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WEEKLY JOURNAL-MINER, WEDNE3DA? ItlQRitINC-, JUNE 14, 1-316.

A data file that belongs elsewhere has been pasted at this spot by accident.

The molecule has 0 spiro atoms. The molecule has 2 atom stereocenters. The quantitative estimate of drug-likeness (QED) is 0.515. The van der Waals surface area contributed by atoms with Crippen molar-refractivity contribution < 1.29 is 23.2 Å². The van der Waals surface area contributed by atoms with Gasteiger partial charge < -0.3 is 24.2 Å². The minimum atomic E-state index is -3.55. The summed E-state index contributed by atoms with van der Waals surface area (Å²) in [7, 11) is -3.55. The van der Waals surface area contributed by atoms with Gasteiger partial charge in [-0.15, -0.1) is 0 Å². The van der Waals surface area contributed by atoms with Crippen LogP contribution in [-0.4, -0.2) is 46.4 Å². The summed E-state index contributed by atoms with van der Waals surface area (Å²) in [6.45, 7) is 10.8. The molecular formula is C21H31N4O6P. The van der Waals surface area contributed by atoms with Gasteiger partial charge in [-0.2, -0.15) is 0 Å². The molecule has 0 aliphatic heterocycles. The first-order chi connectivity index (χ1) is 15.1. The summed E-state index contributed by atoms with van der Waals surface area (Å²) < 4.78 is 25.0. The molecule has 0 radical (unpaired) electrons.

PAGE THREE WITNESSES TELL OF ALLEGED MM FORMER JEROME NIGHT' OFFICER BOUND OVER! FOR TRIAL ON CHARGE OF ASSAULT. (From Thursday's Daily. At the conclusion of his second pre liminary hearing, Herbert Wilson, former night officer at Jerome, was yesterday in Justice Mc Lane's court bound over to the Superior court for trial on a charge of assault with a deadly weapon. At his first prelim mary hearing, before Justice S. F. Dcnison, of Jerome, several weeks age the charge was dismissed. Deputy i County Attorney Joscpn Morgan wa. not satisfied, however, caused Wilson to be again arrested and yestcr.la produced witnesses whose testimony regarding the alleged brutality shown by Wilson, when he assaulted Gdsj Silva jn Jerome on the night of May 1st, was almost unbelievable. The prosecution of the case is being handled by Attorney Morgan and Wilson's defense by Attorney C. II. Rutherford, of Jerome, and J. F. Russell. The specific charge against Wilson is that he, while an officer in Jerome, struck Silva, known as "Portuguese Joe," several times with the barrel of his revolver and otherwise assaulted hiii), with the' result that Silva was confined to a hospital several weeks. Silva was the first witness called by Morgan yesterday, lie testified that at about 12 o'clock on the night of May 1st he. Genera Dorame. and the woman's two children left the home of Mrs. Doramc's mother, who was ill. and started to return to the woman's home by way of a back street, which runs in the rear of the Wigwam and Palace restaurants in Jerome. As they were walking in the rear of the restaurants, one of thi children fell down and started crying. Wilson ran down the side of a hill, said Silva, grabbed him by the collar with one hand and said, "What is the matter, yon ?" Silva testified that when he replied that nothing was the matter, tne officer struck him over the right eye with the barrel of his revolver and that he knew nothing until he regained consciousness the next day in a hospital. Mrs. Dorame was next called an J her testimony was the same as that given by Silva. After Silva was knocked unconscious, she testified Wilson struck liim on the head again and, when Silva fell, kicked him in the face. The officer then turned on her, she said, and ordered her to go home. Silva's clothing, worn on the night of the alleged assault, was put in evi dence. The suit, which had beci comparatively new, was covered with blood and mud. Dr. A. C. Carlson testified that Sil va was turned over to his care on the morning following the trouble. The injured man was suffering from a large cut over his right eye, a broken Hose, cuts in the cheek and face, a deep gash in his back, a severe wound in the back of his head, and a frac tured skull, said Dr. Carlson. The physician testified that he operated on the fracture the following day and extracted a piece of bone the size of a half dollar. This was also placed in evidence. The mo't sensatio'nal testimony was given by Y. M. Rivera. The wit ness said that he was returning from his brother's Jiomc, near the Little, Daisy mine, about midnight and saw Wilson and Officer J. W. Hudgens standing alongside of Shea's garage, beside the unconscious form of Silva. Without any cause, said Rivera, Wil son drew his revolver and struck at him. The witness said he threw up his hands and knocked the gun from Wilson's hand. The officer, he testi fied, then knocked him down, kicked him in the head and ribs, jumped on him and yelled to Hudgens to hand him his revolver. Hudgens, said Ri vera, picked up the gun but did not give it to Wilson until later. The officer, testified Rivera, then told him that he was under arrest and ordered him to help Hudgens carry Silva to the jail. When they reached the jail, said Rivera, he. too, was locked up. Hudgens next took the stand and testified that between 12 and 1 o'clock Wilson had come to him. said he had had trouble with a man, and that he, Hudgens, had helped Wilson carry Silva out of the alley to the side of Shea's garage. Jack Chadwick, an auto mechanic who was sleeping in the garage, tes tified that he had been aroused by cries near the garage and, going out, had heard founds of a disturbanc; but could sec nothing, as it was dark. Coming to the front of the garage, he said, he saw Hudgens and Wilson as they came around the corner of the building with Silva. Each of the offi cers, had a hold on one of Silva's feet and was dragging him in this man ner. Chadwick gave testimony sim ilar to that of Rivera regarding the lattcr's trouble with the officers. E. J. Rider testified to having seen Wilson run down the hill towards the woman and her two children and of having heard sounds of a scuffle. Aj few minutes later, he said. Tie heard ; Wilson say. "Now get up, yon ' Wilson then ran up the hill, sai l j Rider, and ordered he and several) other men to get away before thev, were given similar treatment. Rider said he left immediately. John Fields and Frank Bailey, who were living in the same bouse as Mrs. Bernado Lujan. the mother of Mrs. Dorame, testified that on the night that Silva visited the house they had heard sounds of trouble between Silva I and Mrs. Dorame. The testimony ctj both men was rather indefinite re garding the nature of the trouble. In rebuttal, the prosecution called on Mrs. Lujan and Francisco Bcga, yho were also in the house, both of whom said that there had been no trouble of any kind between Silva and; the woman during their visit, and i that when they left they were on the most friendliest of terms. Wilson then took the stand in hisi own defense. He said that he had heard cries in the alley and had see.i Silva -chasing the woman and her children. He ran up to Silva and placed his hand on his shoulder, he said, and 'Silva turned, cursed him and attempted to strike him. forcing the officer to his knees. Then, said Wil- son. he drew his gun and struck Silva ; twice, lie denied Having Kicked Miva' important consideration through its (j. L. Kutfncr, K. fc.. .Morrison; Ucco and striking Rivera, but admitted thr: lcavy shipping record, which for scv- rations, Chas. Born, chairman, Rob:, he had placed the latter in jai! wilVjcraI montj,s has averaged, from upper Connell, Jr., Ray Vyne. Wm. Fitz out cansc. ! workings. 100 tons per day, its re- gcrald, R. M. Bitchier. Fred Eckcrt, Attorneys for the defense attempt- sourccs from onc 0c alone under Jr.; Red Cross, Dr. H. T. Southworth. ed to have the charge dismissed, i development reaching to several chairman, Drs. R. X. Looney. J. W Morgan, however, requested that thojnlontIls ajlea,i of thc above daily out defendant hz bound over to the Su perior court on the grounds that the evidence had shown him guilty ot assault. His request was granted and Wilson was given into the custody of the sheriff until he can secure $1,000 bond. CAMPBELL SAYS ASSESSMENTS ARE RIGHT (From Wednesday's Daily.) Will L. Clark, general manager of thc United Verde Company,.ycstcrda.Y filed with thc supervisors and asses- lies of that copper belt, and so far as sor, acting as a board of equalization. , it applies to thc Commercial, this a protest against the assessments on j holding is to receive that considcra orchard lamb owned by thc United ! tiou that had been languishing since the assessment on the old smelter at i t i r i r .i . . . i r, - i i i. lion a lowed on thc Clarkdalc smeller , . , ., .. , ,r , r- owned by thc United Verde Copper !. . , . . i i . Company, and bu. .lings at Clarkdale V?: rtht with members of thc board and Statl Tax Commissioner Tom Campbell,. but made no definite demands for a reduction in thc assessments, or an j increase in thc depreciation allowed. Attorney T. G. Xorris, rcprescntiii-: the Santa Fe mmcare.l hefore the, board and asked that the assessed val uations of grant lands of the Santa Fc - ... 1 . .I I TI. . m uic cou.uj DC u.ri.aLU. ta..uB ...... - "'-f morning. Commissioner Campbell entered a protest against any decrease heinrr made m the valuation .hrures I placed on thc land by the county as sessor, declaring that, if anything, the figures were too low. DISSOLUTION OF TWO COMPANIES "IS SOUGHT (From "Wednesday's Daily.) Separate petitions for the dissolu tion of the Old York Mining & Mill ing Company and the Metals Milling Company, both incorporated under the laws of thc State of Arizona, were filed ill the Superior court yesterday Xayphe will give a lecture and special and will be heard by Judge Smith, j promotion in which the gorgeous cos-j Fridav " Humes or the Orient will take a promln- ti, 0t:i:n r- , i:i.:. .-;ont nart- The petition for thc dissolution oi Bpl wItI accordIon wlu furnIsIl the Old York Company was filed bya prt.IU(Io the evening to an enter- E. L. Bartholomew, who stated that 'talnment by Noah Beillmrz. who is de- he was one of thc original subscrib- scribed In advance notices as "a real crs and incorporators. The company was organized in 1911, claims Bar tholomew, and, although a contract was entered into for thc purchase of , .,: - r,t. ,,. , ..,, .... ..- line KftAtl ICCIIA V. . v t ..-.a ihl i-iiiivjii ;i.uw uii Mav -Ird Inct llie !,o,r,l of ,HrertnrS of thc company, John S. Rcilly, prcsi-1 dent; E. L. Bartholomew, secretary and treasurer, and James Rccs, rector, met and decided to rcconvcy to the original owners the Dearborn, Hillside, Lottie, Protection. Old York and Quartzite claims in thc Weaver mining district. Thc second petition, for thc disso lution of the Metals Milling Company was filed by Mark Bradley. Bradley ctntfifl tlmf tlio pnmnniiv wnc nrint. : i a:i -- irviT 'i i ized April 22, 1907. with an authorize capitalization of $1,000,000. Thc com pany acquired property in thc Walker . . ... . .... . 1 . T.. .tr.... ln.n.A 1..1IA 1 . 1 iiiuiiiig uisiiii.1, kiuiuia uiauity, um.ew York production oi ine -Meiunn 1915. Dawson entered a plea of guil disposed of it October 27, 1913. XolPot" will be the features that evening, ty and will be sentenced June 30. Tay stockholders or other meetings havij The afternon of the last day will brim? ior wicaded not guilty, ever been held, according to the peM-jU'e Hayd chorus, under the direction The petitions of E. L. Bartholomew tion. ot Poland It. Wltte and a humorous. and Mark Brajcv for the dissolution business-like lecture by W. I Nolan. Fin- of ,hc old york M;ninfT Company MAYER CUSTOM PLANT HAS BEEN FINISHED (From Wednesday's Daily) Arrivals from Mayer yesterday j statcd that the Uray liaglc KcJuction Company was preparing to make its first test run of thc big custom plant, on a tryout of machinery, and that 5? was believed this market would be opened to miners this mouth. The delay in starting up the plant was due to orders placed for certain machinery being held up, but this matter was satisfactorily adjusted recently. Thos who have inspected the plant arc fav orably impressed. Miners in that field during thc last year have been ; diligently employed, in having ready 0 for treatment an immense tonnage. The crystalizing of plans to start in action this ore custom plant, is creat ing very much comment in that region. ffi MIRCI L ENLARGE OPERATIONS PHELPS, DODGE & CO 1 HAVE ENGINEER AT COP-,R. Clark; Accommodations. Chas. F. PER BASIN TO DIRECT. G-ntry, chairman. Ed. Stephens. Wm. DEVELOPMENT. -Glenn. Raymond Bcjcher Wm Dus- tin; Concessions. F. H. Williams, "chairman. F. C. W'hisfnah, J. H. Rob r.- V . . " 1 in While reports have been in circula- ttr Ti ..t t--:i.. i tion for several days that the Copper Basin holdings of the Commercial Mining Co., were to be given thoi - ough exploration, this movement has been crystalized by the arrival a few days ago from Bisbec. of an engineer of Phelps, Dodge & Co., whose mis- sion.t is stated, will be to direct this lame development. This action is the outcolnc Gf the Commercial attaining put. II. L. Schornick: .Music, H. W. Heap, Under thc new arrangement, it is chairman, L. C. Derrick, J. Harvey reported, cross-cutting and drifting , Blain. A. L. Smith, Richard Lamson; from thc original shaft of over 400 Patriotic exercises. M. B. Hazcltine feet in depth will be onc character ol The officers besides Chairman Kast operating, while on thc other hand it ncr and Arena Director Haworth, are: it quite probable attention will be ex , Treasurer, F .G. Brown, and Grace tended other zones. A large plan ot ' M. Sparkcs. secretary. operating is to be earnestly consider- cuplD EVNS up en aim pracucuuy c.iiucu uui iij nn. copper geologist who comes to thc , property for that purpose. This mov: further enlivens thc future possibilr I: was revived a few years ago, througn thc efforts solely of Major a t u:.,l --..l 1 n ..-Tlt "e In. ' - -. . ii . , lor its present excellent rating. Ma- 1 . tv t ii . . .i ............. ijor Pickrcll is to retain the manage . r ,i . - i ,.r,., ; met of the property, as heretofore. i MANY FEATURES PROM- ISED AT CHAUTAUQUA fFrom Wednesday's Daily.) a complete program of the events of Prescotfs Chautauqua, which wilt start July mil. has-been announces! throush Chamber of Commerce, T1' oponlnit -toturdiAf the Chautau- qua on the afternoon of the first day will be Schlldkret's Hungarian orchestra, under the direction of Sam Schildkret. fnwed by a lecture by GeorKe C. Ayde- iwtu Tiie evening win ic K ven over en- tlrely to the orchestra, with a prosram of classical and popular numbers. Mario and Trevette, slnffers. the henu- bert artists and ex-congressman j. Adam Bede. who for years was known as the "Humorist of Congress," will be jon the program for the afternon of the second day. In the evening singers ami the Schubert artists will give a musical program preceding a lecture. "Civiliza- tion at the Cross Roads." by Dr. M. l. Hardin. On the afternon of the third day Bel- .i . . ii H i i .. . ...ti, ,it..i i l!uu, Italian aicuirnuu miiuim iuu uiwm honors with Julius Ceaser Nayphe. a remarkable young Greek, who is known as" a poetical edition of Billy Sunday. Xayphe will give a lecture and special entertainer, an impersonator of merit and a competent story teller." The entire afternon of thc fourth day will be given over to Thaviu and his , ..... t .t . . . i . : I . -int.0,1 ' iiami. me irKuiuuu muv.ii or,onInB am, made suon a hit at the . fSan prandsco Kxposltlon last year. A 'concert by tno Hand. asssiei ny me , ' .. m,t- i.n .he program f the evening. I Alfred Hiles Dei-sen. American ban- di-!tone aml Governor It. 15. Glenn, of iXorth Carolina, will lie on the prosram on the afternoon of the tlfth day. Gov-. ernor Glenn Is said to be one of the best , or American oraiors anu uercen is creu- Ited with occupylnK an equally hish pos ition In the American world of music ians. Bernen will also appear in the lovenin octer Estel followed by a series of char- sketches by Ethel Ilinton. Estelle Gray, violinist. Jlischa I.he- vinne. Russian pianist and Dr. Benjamin S. Haywood, "heart Interest lecturer. will make up the profrram of the sixth nfiiTiinon and the Grar company and a ' " . ... - ..mi . r i . r jai projjram 01 in uianmu.iua.u,,. Slven that nlftm. an entire evening de- voted to selections from popular ora- torios. and old familiar sonss by the , chorus. - '.,' ,, FRONTIER DAYS COM- MITTEES ANNOUNCED (From Thursday's Daily. Willintit ivrent5nn the 1916 Fron- ltn. rin,.c In !. l.nl.l TnK- V1 II eclipse any like entertainment cver,co High school, was held at the .... , school last night and attended by staged in Prescott. Although t he Dracticav cvery n,elnber of thc Jun. wheels for thc biggest and best cclc-;0r and Senior classes. It was the bration have been turning constantly jast time that the two classes will for several weeks past with pre- urobably ever be together with their liminarv work, from now until the 1 lend of "the celebration, each and every 1 . . ... . .... 11 ,..;n i,v I,; tlni ,..11 taken up wit,, Frontier Days Work. , . . , . , The complete selection and appoint- mcnt )f thc various committees was made public yesterday by Chairman E. A. Kastner, of the executive com-l mittee. The program this year will be un ' der the able direction of F. L. Ha-j 'worth, who has acted as arena direc tor for the Frontier Days ever since its inception. The program of prize lists and rules has already been pub lished and practically every cowboy in the Stale of Ariiona has received 1 a copy. ' Following the the comriiittees, which (are handling the various brancnes ot I this year's work: ' Advertising, Win. G. Greenwood; i Grounds. Lester Ruffher. chairman. Ine Vniinir. Charles K. Scholev. W. inson; Finance, F. C. Whisrhnn, chair- 'man, Ed. RIock. Harry Brisley, D. H. p;ri.-ri, t It Mnrn. i Robert nirch, John Lindell. H. D. Aitken, O. A. Helsa, J. I. Gardner, Wm. Paar, Ed. Shumate. Al Weber, - C. H. McLane; Reception, W. H. Timerhoff, chairman. E. W. Wells, ' Morris Goldwater, T. G. Xorris, R X. Fredericks, E. S. Clark, F. O. 'Smith. J. A. Hope; Transportation, M. V. Watson, chairman, G. E. Har- rison, Dr. R. J. Roper, A. J. Head. Flinn, A. D. Wilson, J. B. McXallj. WITH DIVORCE COURT (From Thursday's Daily) Myrtle Kendall Shideler was yes terday in the Superior court granted a divorce from J. Robert B. Shideler on grounds of failure to provide. Shideler did r.ot appear to contest the case. In her complanjt Mrs. Shideler asked for a -divorce on grounds . of physical mconipatability and failure ' 3 1 J to provide on the part of ncr husbano. ' . . . . , t the trial yesterday, she introduced ,,. 0', ,atfcr ch I Maude M. Ferryman was granted a divorce from Archie C. Ferryman on similar grounds. Mrs. Perrynjan al leged that she was married to thc de fendant June 8, 1908, at Salamanca. X. Y. For several years, she testified her husband had failed to provide her with the neccssities'of life and about a year previous had' left her without cause. To offset the divorces, two marriage HccSCs were issued, one to Margaret Rothwiil, 19. of Scligman, and , , -cajer 0f Xcedles 1 r ' , " ' ' T ' - . of the Lower Agua Fria valley, and Louis E. Harr, a forest ranger of Crown King. ONE MORE OLD SILVER MINE ACTIVE Special Correspondence. CLARKDALE,-June 7. C. W. Rcnnctt left Qarkdalc Sunday with J five men to superintend thc develop mcnt work on another old property which has recently come on the active i?-. . i it- i i t- r - . !. - mm-.u, n.uue . t rurc miiic in w. Groom Creek district. The old shaft which is being operated by a new company is near thc Monte Cristo and ,t0r nroncrties UnwatLmcr of the 3'0-foot tunnel . batcr'S f " 3-0-foot tunnel ,,as. bccn completed and a new pump and engine arc to be installed on the property. It is tne idea of the new owners to sink a winze at both ends of the shaft to secure the gold and . 1 1 I " 1 . . 1 snvcr ores wnicn are saiu 10 cxisi l,,C,L Shipments were made from thc - . 1or.-j , al 4, Property 111 1892 but SII1CC then the , mine has been inactive as there was " I'""-""' ,,u-a"3 ul "VV"i ore at a proht. lnc rejuvenation ot this old silver mine is another being taken in dence of the interest 0 properties which have been idle rn CORPORATIONS DISSOLVE (From Saturday's Daily) Tom Taylor and Frank Dawson were arraigned in the Superior court yesterdav on an information charir ;n thcni ...:lh th theft of thc carcass of a CQW from thc Reid-Cashion Land x, r-.l (, Vn..nmK. 1 A iA. V..ft J V 1 1 .lUI.HIU'.l . r. 1 "--,and thc Metals Milling Company, re spcctivcly, were granted by the court, D t gh vestcr(av filej a petition fo ietterc Qr administration in the 1 estate of Pat O'Rourke. who died in 1 Jerome recently. Hearing of the Inetition iva set for Tnlv 7th I " J J LAST OF COMMENCEMENT (From Saturday's Daily.) Thc Junior "prom." thc last event of Commencement Week at thc Pres full quota of members and very boy and girl present made the most of the di...iii?ifr nnritiir uric fhi npnitninin. evening. Dancing was thc predomin- iat!nK turc of the evening and there were plenty of boys for thc girls to danccVith nd pientv of prelty and . Rraccfii girls for We boys. Thc event was a huge succes in every way- SUMMONS IMS TO POPULAR E. E. KIRKLAND, WHO FOR , MANY YEARS WAS RESI DENT OF THIS COUNTY, PASSES AWAY. (From Thursday's Daily) Private telegrams from St. Louis announce the death of E. E. Kirklandi as having occurred on Monday night at the home of a sister. The news will cause regret throughout thc State, and particularly in this county. 11 where the deceased resided for manyjanj statcd years in Kirkland valley. Thc fatal iac was oi affliction was dud to complications j arising after Kirkland was operated' arising alter Kirkiantt was operated' upon for appendicitis about two year, ago. wnen h i health began to tad H: J was for nearly 12 years territorial treasurer of Arizona, under the ad- ministrations of Governor Brodie, Uovernor Kinuey ana uovernor Sloan, relinquishing thc office on ad - mission to Statehood. Kirkland came to Arizona over 4i - vcars ago. locating at the old Vulture mine, where he engaged in the gener al merchandising business. Later he located in Kirkland valley, following cattle raising and farming. He was an excellent citizen and upright in all i dealings.' His careful business train-j ing and his honorable life led to his being appointed to the above respon-! sible office. He was buried yesterday ! at St. Louis. Mr. Kirkland married" in this county a daughter of Mr. and 1 Mrs. Solomon Jackson, deceased. . ' mt?q MTTTPAN T? MRS. MIUCJN M op cj A charge of adultery against il- iam Dwiggins and Mrs. Ida Mulican, fil uc;i in a uivorcc compiaiiii ny i lattcr's husband, J. V. Mulican. yes - tcrday proved to be a boomerang with i livery from the Ash Creek country the result that Judge Smith, in the, A shipment a week ago reached to Superior court, granted Mrs. Mulican; over 1.000 head by Fain. Heath & Co.. a divorce on a cross-complaint which 'and others ajul with deals closed for , ni,i i other cattle it is statcd that over the woman had filed. .S150.000 will be distributed this Spring Mulican alleged m lus complaint amonf; differcnt rangcmcn of that lo that his wife and Dwiggins had com-j caj;ty Heavier shipments than thc mittcd adultery in a building at Dew-; ahove arc now going on from thc ey on January 21, 1916. In her an-, western portion of this county, while swer and cross-complaint Mrs. Muli-; reports from the north also show a. can denied the charges and alleged beef boom is prevailing there. Deals that her husband had been guilty of made and to be closed reach to the cruel treatment, excesses and failure ! enormous sum of over $1.000000 m to nrovide. and asked for a divorce i uskcu ior a uhuk-u. from Mulican for these causes and also on thc ground that he had wrong - fully accused her of adultery with various men. particularly Dwiggins. Witnesses, with the exception of Dwiggins, were .excluded from thc court room during thc trial yesterday morning. At noon Mulican had been unable to prove thc charges of adul tery contained in the complaint. When the case was continued in thc afternoon Mulican's attorney was granted permission to withdraw the former's complaint. Thc trial then proceeded on Mrs. Mulican's cross - complaint. By agreement of counsel for both Mr. and Mrs. Mulican, evi- dence introduced during thc morning session of the trial was considered as evidence in thc trial of the cross- complaint. At the mucins on of the tr al t ie a r t . 1. -ii r was awarded to Mulican and Mrs. Mulican was awarded thc custody of her two daughters, Clara M., 13, andj Mary May, aged four years. Judge Smith statcd that this order was only) a temporary one, however, and might be revoked any time at thc discretion of thc cQurt jlt,i;can was aiso or- evi-,dcrcd 0 p 5 to thc clerk of the cQurt fo expenscs of thc trial. expenscs GETTING OLD YORK IN SHAPE TO OPERATE (From Friday's Daily.) un I: 1 a"CK,al.u u:,." i promising ground in the Jerome dis- Mrs. Mulican s cross-complaint had,tr;ct w;,j ,)C lincIcrtaken. Arrangc- been sustained .and she was granted a j nicnts to list thc stock on thc Boston divorce. The custody of two boys, aIuj xcw York curbs are progressing Carl, 11, and Frank, nine years of age, j satisfactorily. Advices from the Old York mines, keen for a few other hoboes, it is be near Yarnell. would indicate that i;evcj he would have been killed. The large operations are being planned by unfortunate Italian is well known in the San Francisco syndicate which . tj,js cityi plying thc trade of a knife has taken over this old and well j sharpener, in wheeling around his known gold group. Several new , specially made rig. He had his outfit buildings are under construction, grad-1 aboard at thc time, and this led to his ing for a hoisting plant is going ahead .heinrr annrnnched hv the hoboes. Af- nirl tht nlft rmrl ic Imtnrr nlareil in m.iu . w.u -" " r. -- -- hcadway. The former owners of this I property were Recs Brothers. John S. good shape for hauling in material 1 cd a $20 bill, that had been secreted and supplies. The new hoist and air,;,, h;s;t and which SUm it is stated compressor arc cn route from the , wouUl not havc been located had he coast, and it is expected that inside of . bccn done away with. He is suffer- 30 days full operations will be under i: f,n. n,anv .,i.. wounds on the Kiclly. and b. L. Uartnoiomcw. wiiOSa;d to be serious. performed over 2.000 feet of develop- ' 1 mcnt. Other mine owners of that ' HASSAYAMPA. STARTS field are very much elated over aj LARGE IRRIGATING strong company taking over this holding. LOCAL MINING MAN CLOSES LARGE DEAL I ! (From Fridays Daily.) Colonel J. C. Rankin, who has min ing interests near this city, has clos ed a deal for the Alice group of cop per mines in thc Riverside mountains, near Ehrenberg. on thc California side of the Colorado river. The seller is R. L. Vaughn, and with Pnlnnel Rankin are several associates I of Cnicae-o. The orooertv taken ovct i has been under active development Jpatcd, thc acreage next season is to lunch will prevail, when it comes din for many years. I be further added to, ner-time. 101 e MISHAP HAS OVERTAKEN GRANT CARTER IS KICKED BY HORSE AND!FINAL ACTION ON GRANT- LEG FRACTURED; HAS MET WITH 7 SEVERE AC CIDENTS IN TWO YEARS. (From Friday's Daily.) True to thc old adage "that mis fortunes never conic singly," Grant Carter, of Kirkland valley, has suffer ed another serious accident in having his right leg fractured by being thrown from his range horse. He was in the city yesterday on crutches. the trouble occurred while on thc roundup two week ago. - Carter has passed throu!?!, a cycle wrier :iaS jiasscu uiuuKii a ..i.- mirtap. Jj E spent over seven months in thc hos- ipital from accidental injuries, m nil- J ; the rane aml ;n farming work.! , w,,ci, i,iood noisoning and fractur ! e(i bones predominated. Only a few- i months ago he was driving his auto 1 home when it turned turtle on the i Lopper isasni roau, so severely in juring him internally that he was able only a short time ago to get in the saddle, again. He said yesterday "Every bon in my body has been tarred bv onc misfortune and an other, with the exception of my neck, which is next on thc list, I presume." cmD1JT RANGE SHIPMENT REACHES TO A BIG SUM (From Friday's Daily.) Thcc throuh prescott a Javs ar0 a s;ncic trainload of 30 1 .4ln frnm A T i tot- ti it m li fri 11 nr ai ui wmc -.. ."""V 1 tlirce years Dciorc me smelter was llSn completed, but that a part of . r, ' nf iinnuer & K-llo"ir. A. ! probably 18 months, providing ma- , r n;arnon,i Tamcs Reeves and Stew - iciart Urothers. and represented Dut a 1 partial cleanup of cattle for Spring de- I '""'""i: " """'": . maun vpsitrcmv iiv i caiiic mail , .,,. . .- ron. ; vcrsant witt, Vl,hat is going on among ; tlle i,Uycrs this Spring. " ' ilUl-K 1U KbMAin in - TO pool at least six months. This plan .has been adopted as a means toward msunnp the sound financing of t.ie , La nan has w;rel, from Phts. burR( wherc ,le wcnt to confcr with tlc 0fficers and other directors, that t prc-organization stock will contimr.' j to be sold till July 1 at 35 cents a shate. After that-the treasury stock ,w'" ''C placed on thc market at Si -"4 "? tic liui-iiii-hi uii . i.-1..i, which includes 500 acres of the most I HOBOES ASSAULT COM PANION IN BOX CAR (From Saturday's Daily.) Wt.Ili, K.ilmn lite iirrn- rn till nntfi i pe railroad out of Seligman a few i'UUJ- rUK aiA muiNina .v;th ,hc company.s irrigation project. JEROME. June 9-Evcry care fa ! Russell said he was willing and anxi bcing exercised by the Verde Com-1 s that sum steps be taken, as thc bination Copper Company, recently j smelter men were working unselfish formed by James M. Layman, to in-jly and desired thc full co-operation form subscribers to prc-organization j of every person or group of persons, stock that their shares will remain in j q. E. McOmie. superintendent of , days ago. an Italian named Rossi, was assaulted by 20-hoboes in a box car 'and was so badly inj'ured thn I brought to the county hospit that he was tal in tins ritv vjstenlav to receive medical at tention. Rossi, it is believed had a large sum I of money on his person, and when ac costed refused to give up a cent. Thc trouble then started, and had it not . . 1 rr t." nA.t.. i 1 it 1 1 1 1" . 1 1 1 . 1 ; iv . 1 111 11 ivumi uiuuu.-i ,caj, but the dangerous inj'urv is con- j cussion of thc brain. His condition is 1 (From Saturday's Daily.) Thc irrigatins of over 2.500 acres of land under cultivation by the Rtts- sian colony near Jerome Junction, has been started, was thc announcement made yesterday by Prof. A. M. Mc- Omic, in charge of the Hassayampa Company, and it is his belief full crops are assured. Lake Watson, he says, has been lowered about six fcc and still contain over 75 feet of water Jan abundant supply for all farming uses. This is the first practical farm- in? to be extended bv that bier under- taking, and from the success antici-! CITY IS WILLING TO GIVE SITE ING OF CITY FA"RM LAND AWAITS REPORT OF COUNCILMEN. (From Thursday's Daily.) With 50 leading business and pro fessional men urging favorable action, thc city council at a special meeting yesterday afternoon practically grant ed 300 acres of the city farm as a site for thc big smelter which English capitalists orouosc to construct. The ,, ,,,. r.f,.-,,i . rniinlmen . s j , and R;chards for final ' . ,.;- ,i,c ,i fer with ecsentativ Land & Irrigat cs of the Ari- ati6n Company, which has a lease on a part of the city farm lands, and the smelter men. to' settle any 'differences tnat may : n:c i,n.n Although final action was not tak en. Mayor Timerhoff and thc mem bers of the council assured J. E. Rus sell and George Lemons, represent ing the Englishmen, that the city wa willing to do everything in its power towanl helping to establish a smelter in Prescott. In his address to the council, Rus sell said that if thc site was granted, thc men behind thc project were ready to go anead at once with con struction. Thc land which is desired as a site is situated south and cast of the railroad on thc city farm. Rus sell said tint it would probably be . . . ; tcrials could he secured promptly Among other things, said Russell, thc plans for the smelter call for thc in stallation of a revdrbcratory furnace ' similar to thc one in the International smelter at Miami, and a lead base and copper base furnace. He said that the company would handle any quan tity of ore. from wheelbarrow loads to carload lots. He also stated that the company would be willing to pay a nominal rental for thc site and would care for thc city sewage if thc land "was granted. Attorney R. E. Morrison, represent ing the Arizona Land & Irrigation ." ?lt . !t .1. . company, rcminuc.i ine councu ma ' t,iat company had a lease on a part of the city farm and suggested that I plans be made so that the operation of thc smelter would not interfere the Russian colony, said he believed there was plenty of room on the farm for both the smelter and irrigation proj'cct and declared that complete harmony existed between the pro moters of thc two companies. He asked that thc water running through the smelter and concentration plant be taken care, of and 'he was assured by both the council and Russell that such arrangements would be mad-. At the suggestion of R. H. Bur mister, thc mayor appointed the com mittee of three councilmen to look into the matter and make a final re port to the council, promising that if all differences were settled the city would be only too willing to grant the site. TO ASK HIGHER COURT FOR NEW TRIAL (From Friday's Dailvl In the suit of A. F. Muter vs. O. A Ensign the Superior court yesterdav ordered that thc plaintiff file a cost bond of $200 on or before July 1st and trial of the case was set for July 25t! Muter filed suit to be awarded posses sion of several claims in the Tiptop district which 11c claims to have lo cated. Thc properties, according to Muter's complaint, are now held by Ensign, who refuses to allow Mute to -enter on them. Counsel for thc defendants in the suit of Isaackson vs. Murdock, et al yesterday gave notice of an appeal to tne Supreme court from the order of the Superior court denying a new Iackson was awarded posses s,,.n of several claims in the Walker str,,c.I '", h,s ,sult rcce.ntJy' Jhe court fil the bond for costs for the appeal at JUU- . . QAK CREEK TO .T . CELEBRATE ON "FOURTH" Special Correspondence. JEROME, June 8. Lindsay Lane, a prominent cattleman from the Oak Creek district, was in town yesterday and told of the greatFourth of July celebration which is bcinij planned by the residents of his district. The day will be celebrated at Cornville where a fast half-mile race track is being built for the occasion. The grand stand will be in front of Chick's gro eery. Lane will have two horses entered in the Fourth races ''Gray Billy" and "Baby Boy." Several other ranchers nearby will enter fast horses. Of course there will be other events on the program and thc usual picnic 0 SMELTER